The acid’s making itself known.
Monstera deliciosa is native to the tropical forests of southern Mexico. A misfit residing in Portugal, this displaced behemoth has thrived for generations in this alien, urban, European setting. Unlimited by the confines of an office or a window sill, thick air roots sink deep into the pathway and hillside. So entwined and adapted to its new geography, the rolling waves of castellated green embrace and uplift us.
The seed that became The Quick + The Brave planted itself at a time that didn’t feel fertile. We were vulnerable. Fractured by systems and environments that continually ask us to shrink, accommodate, reject intuition and push for endless goals with no meaningful value. A distinct crossroads presented itself. Were we going to continue in the same vein as before, facing burnout after burnout, making ourselves smaller and smaller to make others comfortable? It was a path I’d been on for a long time. It taught me that I can be very resilient up to a point, but the cost is too dear.
When you feel stuck, trapped in a cycle of routines and habits to numb yourself from reality, finding a new path is intimidating. Lisbon was a wake-up call. A reminder that different people connect in infinitely different ways, and our realities converge and meander just as broadly.
It was time to look deep, deep down into the darkness of our situation and own it. The only way to get through times of uncertainty is to have faith that things can, and will, be better. You don’t know what the path will be, what new darknesses and lights you’ll encounter. But come what may, you’ll fight because it is better to live with purpose than to allow the burdens you rail against to consume you.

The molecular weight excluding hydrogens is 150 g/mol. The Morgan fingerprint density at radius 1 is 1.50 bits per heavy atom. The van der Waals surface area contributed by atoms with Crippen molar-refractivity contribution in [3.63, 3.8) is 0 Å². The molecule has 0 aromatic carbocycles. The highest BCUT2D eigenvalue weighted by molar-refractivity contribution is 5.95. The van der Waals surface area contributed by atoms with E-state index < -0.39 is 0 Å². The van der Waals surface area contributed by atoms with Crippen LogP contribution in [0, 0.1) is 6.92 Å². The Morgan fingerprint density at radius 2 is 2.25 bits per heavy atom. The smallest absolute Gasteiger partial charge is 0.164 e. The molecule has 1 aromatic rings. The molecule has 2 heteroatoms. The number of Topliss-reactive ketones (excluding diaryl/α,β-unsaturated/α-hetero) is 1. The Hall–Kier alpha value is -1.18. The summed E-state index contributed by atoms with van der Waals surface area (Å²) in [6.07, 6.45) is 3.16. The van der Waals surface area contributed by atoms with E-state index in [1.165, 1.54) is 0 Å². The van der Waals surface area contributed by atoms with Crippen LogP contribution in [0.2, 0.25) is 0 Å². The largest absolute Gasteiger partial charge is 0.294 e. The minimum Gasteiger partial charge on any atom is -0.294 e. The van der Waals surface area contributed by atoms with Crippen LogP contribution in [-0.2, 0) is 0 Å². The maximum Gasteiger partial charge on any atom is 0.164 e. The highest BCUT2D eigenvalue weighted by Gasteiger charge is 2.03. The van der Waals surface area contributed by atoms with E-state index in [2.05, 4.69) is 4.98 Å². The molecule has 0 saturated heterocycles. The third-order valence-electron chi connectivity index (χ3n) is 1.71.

These encounters in a new city, a different culture to our adopted everyday in Amsterdam, were pivotal in helping us find inspiration rooted in our values. And by ‘values’, I don’t mean in terms of corporate managerial speak – I mean it from as far removed from that as it possibly can be. I’d heard the word used so much in corporate settings and contexts that it had lost all meaning. In that environment it had come to signify acquiescing to the needs of the business until your own worth lay bruised and rumpled on the floor.
Exploring a different city prompted us to consider what meaning we could bring back to ‘values’: celebrating our cultures rather than folding them away to be palatable; finding and creating spaces where inclusivity is a way of life, not a buzzword; establishing small sustainable practices with ripple effects on our immediate environment; honouring the gut instincts that centre self and community care.
From that subconscious realisation, we embarked on a new chapter that would make little to no sense until puzzle pieces started to fit together two years later. Those darknesses were in wait for us, pushing defences that we’d cloaked ourselves in for a lifetime, further and further back.
Building TQTB is nothing short of a labour of love. Love for our community and love for ourselves because, ultimately, how can we care for those around us when we silence our better judgment, taking on roles our spirits tell us we shouldn’t play? Seven days in Lisbon amplified the dance of the infinite parallel experiences and existences happening at once. Stark inequalities were dramatically placed at our table to observe and remind us. Nothing swept away, nothing concealed.